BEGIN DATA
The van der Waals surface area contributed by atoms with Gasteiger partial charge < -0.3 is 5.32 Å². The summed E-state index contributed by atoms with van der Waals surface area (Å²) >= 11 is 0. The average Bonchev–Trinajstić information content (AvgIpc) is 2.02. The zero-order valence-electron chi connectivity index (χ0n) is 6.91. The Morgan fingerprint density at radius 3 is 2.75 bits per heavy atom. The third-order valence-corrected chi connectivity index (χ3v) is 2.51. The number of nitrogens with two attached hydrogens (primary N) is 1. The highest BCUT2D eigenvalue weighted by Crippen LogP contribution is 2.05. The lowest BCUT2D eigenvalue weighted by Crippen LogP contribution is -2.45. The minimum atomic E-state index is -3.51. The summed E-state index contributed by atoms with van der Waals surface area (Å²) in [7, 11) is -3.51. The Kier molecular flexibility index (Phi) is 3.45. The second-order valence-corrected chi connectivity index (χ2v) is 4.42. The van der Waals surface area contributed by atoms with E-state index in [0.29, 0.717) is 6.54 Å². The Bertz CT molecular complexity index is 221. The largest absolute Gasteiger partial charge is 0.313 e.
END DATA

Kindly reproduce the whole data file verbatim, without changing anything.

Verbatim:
The van der Waals surface area contributed by atoms with Gasteiger partial charge < -0.3 is 5.32 Å². The summed E-state index contributed by atoms with van der Waals surface area (Å²) >= 11 is 0. The average Bonchev–Trinajstić information content (AvgIpc) is 2.02. The zero-order valence-electron chi connectivity index (χ0n) is 6.91. The Morgan fingerprint density at radius 3 is 2.75 bits per heavy atom. The third-order valence-corrected chi connectivity index (χ3v) is 2.51. The number of nitrogens with two attached hydrogens (primary N) is 1. The highest BCUT2D eigenvalue weighted by Crippen LogP contribution is 2.05. The lowest BCUT2D eigenvalue weighted by Crippen LogP contribution is -2.45. The minimum atomic E-state index is -3.51. The summed E-state index contributed by atoms with van der Waals surface area (Å²) in [7, 11) is -3.51. The Kier molecular flexibility index (Phi) is 3.45. The second-order valence-corrected chi connectivity index (χ2v) is 4.42. The van der Waals surface area contributed by atoms with E-state index in [0.29, 0.717) is 6.54 Å². The Bertz CT molecular complexity index is 221. The largest absolute Gasteiger partial charge is 0.313 e.